During the AIDS crisis, St Vincent’s Hospital in Sydney was the healthcare centre for the virus, treating more than half of those diagnosed.

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The eighties and nineties were a precarious time for gay and bisexual men in Australia.

After the AIDS crisis hit, stigma around the virus rose among the broader community and those affected by it struggled to find adequate support and healthcare.

Mardi Gras proved invaluable as a political tool to raise awareness around HIV/AIDS from the start of the devastating epidemic through to now.

And as activists rallied and the community took to the streets during the annual parade, the Sisters of Charity and doctors at St Vincent’s Hospital in Sydney were working tirelessly in the background to provide compassionate care to those diagnosed with HIV/AIDS.

One of the first 400 people to be diagnosed in Sydney was David Polson, who says he was beyond “lucky” to receive care at St Vincent’s.

“A lot of friends weren’t so lucky,” he recalls.

“In one case a doctor told his patient to get out and not come back, because he didn’t want anyone with AIDS.

“But at St Vincent’s we were looked after, they were determined to ensure all HIV patients got the care they needed.”

A year after the first patients were diagnosed, St Vincent’s established Ward 17 South, the first dedicated HIV/AIDS unit in Australia.

It went on to become the healthcare centre for the virus, and more than half of the country’s HIV/AIDS patients were treated there.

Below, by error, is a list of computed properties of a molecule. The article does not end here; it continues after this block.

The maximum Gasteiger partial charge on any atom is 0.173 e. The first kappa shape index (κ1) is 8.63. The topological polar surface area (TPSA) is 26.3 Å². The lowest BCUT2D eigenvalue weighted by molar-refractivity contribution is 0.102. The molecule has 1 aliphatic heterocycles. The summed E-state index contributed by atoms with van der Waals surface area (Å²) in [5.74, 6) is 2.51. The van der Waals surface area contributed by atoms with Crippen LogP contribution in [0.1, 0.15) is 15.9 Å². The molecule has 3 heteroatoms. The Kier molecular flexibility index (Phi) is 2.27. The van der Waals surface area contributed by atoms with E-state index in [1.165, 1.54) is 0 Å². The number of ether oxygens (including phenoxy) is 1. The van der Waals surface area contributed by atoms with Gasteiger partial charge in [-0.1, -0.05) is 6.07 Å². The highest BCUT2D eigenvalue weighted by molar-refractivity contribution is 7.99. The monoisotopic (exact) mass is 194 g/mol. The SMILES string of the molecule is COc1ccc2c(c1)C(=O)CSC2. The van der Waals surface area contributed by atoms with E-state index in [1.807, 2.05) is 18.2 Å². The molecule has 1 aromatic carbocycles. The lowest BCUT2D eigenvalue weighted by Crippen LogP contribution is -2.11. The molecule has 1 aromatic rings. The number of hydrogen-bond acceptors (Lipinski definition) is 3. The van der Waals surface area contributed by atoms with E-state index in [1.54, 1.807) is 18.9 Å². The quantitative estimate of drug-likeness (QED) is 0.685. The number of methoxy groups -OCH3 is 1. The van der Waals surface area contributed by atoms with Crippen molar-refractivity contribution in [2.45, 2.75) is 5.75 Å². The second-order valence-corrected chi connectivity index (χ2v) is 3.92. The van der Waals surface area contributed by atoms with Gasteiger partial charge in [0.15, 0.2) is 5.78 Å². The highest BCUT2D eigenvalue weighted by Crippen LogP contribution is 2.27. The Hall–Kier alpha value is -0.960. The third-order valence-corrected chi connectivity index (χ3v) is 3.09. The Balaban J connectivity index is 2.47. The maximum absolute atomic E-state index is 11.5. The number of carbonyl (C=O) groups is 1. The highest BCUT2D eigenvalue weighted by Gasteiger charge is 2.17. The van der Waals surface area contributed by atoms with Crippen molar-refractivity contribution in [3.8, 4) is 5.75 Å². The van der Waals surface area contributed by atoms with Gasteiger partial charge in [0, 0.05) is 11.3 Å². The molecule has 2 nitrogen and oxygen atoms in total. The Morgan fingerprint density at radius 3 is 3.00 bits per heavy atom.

Whether you were a patient or knew someone who was, the Sisters and doctors at St Vincent’s were there to help in any way possible.

“I had so many friends at St Vincent’s, and we could come in and visit at any time of day or night – there were no restrictions on food, and if we wanted extra sandwiches we could have them,” Polson says.

“It was a haven.

“When I was hospitalised I nearly died three times, and the care I received during those weeks was exemplary. Everyone there treated us in such a sensitive manner.”

Polson adds that nurses from St Vincent’s would also often attend the annual candlelight AIDS vigil in Sydney.

“Because of that openness and welcoming attitude towards HIV/AIDS patients, St Vincent’s helped to show other doctors around the country that there was nothing to fear about us,” he says.

While HIV is now a manageable condition, St Vincent’s still relies on community support to continue to care for people living with HIV.

The St Vincent’s Curran Foundation has established the St Vincent’s HIV Future Fund to support universal HIV treatment including those who are not eligible for Medicare, providing crisis housing support for homeless HIV-positive people, and ongoing medical research investigating the impact of HIV on the body as it ages.

You can help St Vincent’s raise the $1 million it needs to provide care to the 25,000 Australians living with HIV. Donate at: www.supportstvincents.com.au/donate or call 1800 800 595.

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